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guilt...guilt...guilt

Old 03-11-2010, 04:49 AM
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guilt...guilt...guilt

I know this is my issue...I'm just trying to figure out why it matters to me so much. My AH and I have been seperated since Nov. He has been living with a friend, but that friend in moving to another state, so he has 'no place to go'. He is the king of saying stuff like, how could you hold my housing over my head, how will my daughter and son feel when they ask why i never lived with them...etc. And of course I feel guilty. Now... I realize that it has been his actions that have caused this situation, and that he has made no effort toward any recovery other than slowing down drinking. He is still the same mean and hateful person he was before...maybe more so! So obviously I know this guilt is my problem....but how do I deal with it?
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Old 03-11-2010, 04:55 AM
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"how could you hold my housing over my head, how will my daughter and son feel when they ask why i never lived with them"

I tend to flip these things over in my head. The truth eventually comes to the surface: My husband is totally incapable of taking responsibilty for his own actions.

That is not a trait I want (or would accept) a companion to have.
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Old 03-11-2010, 05:10 AM
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Originally Posted by mentallyexh View Post
He has been living with a friend, but that friend in moving to another state, so he has 'no place to go'. He is the king of saying stuff like, how could you hold my housing over my head, how will my daughter and son feel when they ask why i never lived with them...etc. ?
I didn't hear (read) anything meaningful, helpful, thoughtful, kind or important. I just heard (read) Quack, Quack, Quack, Quack, etc.
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Old 03-11-2010, 05:47 AM
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I do believe it's mean to hold an individuals residence over ones head. I've had it done to me oh about 15 times, even had my name removed from a lease behind my back. Of course, I wasn't the addict/alcoholic. This was done by a control freaking addict. Is this his house too? Are you both on a mortgage or lease together? Who is providing the utilities?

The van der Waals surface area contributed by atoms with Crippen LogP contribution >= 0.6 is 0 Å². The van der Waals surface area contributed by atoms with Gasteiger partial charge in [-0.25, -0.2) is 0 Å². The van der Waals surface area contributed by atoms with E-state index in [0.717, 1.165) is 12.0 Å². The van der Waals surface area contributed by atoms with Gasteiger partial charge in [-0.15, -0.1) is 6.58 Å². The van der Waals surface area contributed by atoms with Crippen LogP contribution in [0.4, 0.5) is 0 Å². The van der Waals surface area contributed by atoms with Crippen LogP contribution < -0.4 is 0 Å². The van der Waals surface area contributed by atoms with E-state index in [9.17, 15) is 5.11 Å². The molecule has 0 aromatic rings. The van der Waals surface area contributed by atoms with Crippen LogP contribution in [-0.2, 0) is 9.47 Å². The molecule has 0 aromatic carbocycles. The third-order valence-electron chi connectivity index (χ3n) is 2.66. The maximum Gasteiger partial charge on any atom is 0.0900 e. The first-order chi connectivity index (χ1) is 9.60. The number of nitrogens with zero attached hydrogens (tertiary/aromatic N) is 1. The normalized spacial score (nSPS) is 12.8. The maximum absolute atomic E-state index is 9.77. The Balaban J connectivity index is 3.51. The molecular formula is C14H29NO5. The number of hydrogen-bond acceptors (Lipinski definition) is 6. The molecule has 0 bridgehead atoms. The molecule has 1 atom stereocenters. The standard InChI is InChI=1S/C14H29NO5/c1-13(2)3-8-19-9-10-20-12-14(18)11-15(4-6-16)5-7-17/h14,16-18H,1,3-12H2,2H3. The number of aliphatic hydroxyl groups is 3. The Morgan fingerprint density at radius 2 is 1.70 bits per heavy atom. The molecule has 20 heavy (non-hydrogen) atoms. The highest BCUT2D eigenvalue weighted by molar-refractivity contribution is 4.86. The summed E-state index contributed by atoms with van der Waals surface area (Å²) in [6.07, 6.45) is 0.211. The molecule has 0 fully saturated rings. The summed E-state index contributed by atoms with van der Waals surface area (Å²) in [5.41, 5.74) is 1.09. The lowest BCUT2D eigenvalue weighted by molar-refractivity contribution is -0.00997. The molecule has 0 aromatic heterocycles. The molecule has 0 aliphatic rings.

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Old 03-11-2010, 06:08 AM
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Re: guilt.

How about reminding yourself what it is that you deserve?

AH: "I have 'no place to go'. How could you hold my housing over my head, how will my daughter and son feel when they ask why i never lived with them...etc."

mentallyehx: "That's unfortunate your choices resulted in this. However, as the main guardian of our two children, I deserve supportive people in my life, time to take care of myself so I can be a good parent, and peace of mind in my own home. That is the bare minimum I deserve to have. Taking care of you would steal that from me and my kids."

It's not a perfectly scripted analogy, but I hope you get the idea

I have struggled terribly with guilt and the alcoholic in my life. My counsellor always told me to remind myself of what I deserve as a human being (not to be terrorized, guilted, or coerced into taking responsibility for someone else's problems at the risk of my mental, emotional, and physical health). I need to stand up for my own needs when they come under threat; no one else will do it for me. mentallyexh, being the sole provider of a stable environment for your children, you also need to campaign for your health and well-being.